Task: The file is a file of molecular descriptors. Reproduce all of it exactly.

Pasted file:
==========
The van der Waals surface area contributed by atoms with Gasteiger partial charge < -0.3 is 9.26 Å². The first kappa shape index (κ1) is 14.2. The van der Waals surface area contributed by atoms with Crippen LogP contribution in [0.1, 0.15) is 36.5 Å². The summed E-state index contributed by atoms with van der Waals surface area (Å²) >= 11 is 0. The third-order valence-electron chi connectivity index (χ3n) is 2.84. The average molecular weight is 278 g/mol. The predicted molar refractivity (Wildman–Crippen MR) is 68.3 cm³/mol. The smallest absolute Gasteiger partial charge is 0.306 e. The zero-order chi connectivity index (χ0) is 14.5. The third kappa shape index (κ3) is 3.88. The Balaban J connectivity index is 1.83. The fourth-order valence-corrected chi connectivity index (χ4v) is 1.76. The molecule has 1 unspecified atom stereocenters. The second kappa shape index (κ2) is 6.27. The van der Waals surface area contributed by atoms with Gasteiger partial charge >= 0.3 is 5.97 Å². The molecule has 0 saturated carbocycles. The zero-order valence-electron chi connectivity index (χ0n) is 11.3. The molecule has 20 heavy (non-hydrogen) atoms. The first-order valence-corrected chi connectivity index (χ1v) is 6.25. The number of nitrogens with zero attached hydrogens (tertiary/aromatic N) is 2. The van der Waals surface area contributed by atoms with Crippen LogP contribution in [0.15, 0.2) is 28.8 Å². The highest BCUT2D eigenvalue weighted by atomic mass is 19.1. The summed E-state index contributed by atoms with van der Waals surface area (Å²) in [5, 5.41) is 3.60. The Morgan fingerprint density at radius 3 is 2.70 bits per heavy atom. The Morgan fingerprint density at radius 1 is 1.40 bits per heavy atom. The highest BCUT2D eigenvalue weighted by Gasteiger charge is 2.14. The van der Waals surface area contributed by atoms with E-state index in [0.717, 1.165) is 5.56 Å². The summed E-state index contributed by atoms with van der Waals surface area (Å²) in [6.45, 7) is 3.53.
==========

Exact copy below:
The van der Waals surface area contributed by atoms with Gasteiger partial charge < -0.3 is 9.26 Å². The first kappa shape index (κ1) is 14.2. The van der Waals surface area contributed by atoms with Crippen LogP contribution in [0.1, 0.15) is 36.5 Å². The summed E-state index contributed by atoms with van der Waals surface area (Å²) >= 11 is 0. The third-order valence-electron chi connectivity index (χ3n) is 2.84. The average molecular weight is 278 g/mol. The predicted molar refractivity (Wildman–Crippen MR) is 68.3 cm³/mol. The smallest absolute Gasteiger partial charge is 0.306 e. The zero-order chi connectivity index (χ0) is 14.5. The third kappa shape index (κ3) is 3.88. The Balaban J connectivity index is 1.83. The fourth-order valence-corrected chi connectivity index (χ4v) is 1.76. The molecule has 1 unspecified atom stereocenters. The second kappa shape index (κ2) is 6.27. The van der Waals surface area contributed by atoms with Gasteiger partial charge >= 0.3 is 5.97 Å². The molecule has 0 saturated carbocycles. The zero-order valence-electron chi connectivity index (χ0n) is 11.3. The molecule has 20 heavy (non-hydrogen) atoms. The first-order valence-corrected chi connectivity index (χ1v) is 6.25. The number of nitrogens with zero attached hydrogens (tertiary/aromatic N) is 2. The van der Waals surface area contributed by atoms with Crippen LogP contribution in [0.15, 0.2) is 28.8 Å². The highest BCUT2D eigenvalue weighted by atomic mass is 19.1. The summed E-state index contributed by atoms with van der Waals surface area (Å²) in [5, 5.41) is 3.60. The Morgan fingerprint density at radius 3 is 2.70 bits per heavy atom. The Morgan fingerprint density at radius 1 is 1.40 bits per heavy atom. The highest BCUT2D eigenvalue weighted by Gasteiger charge is 2.14. The van der Waals surface area contributed by atoms with E-state index in [0.717, 1.165) is 5.56 Å². The summed E-state index contributed by atoms with van der Waals surface area (Å²) in [6.45, 7) is 3.53.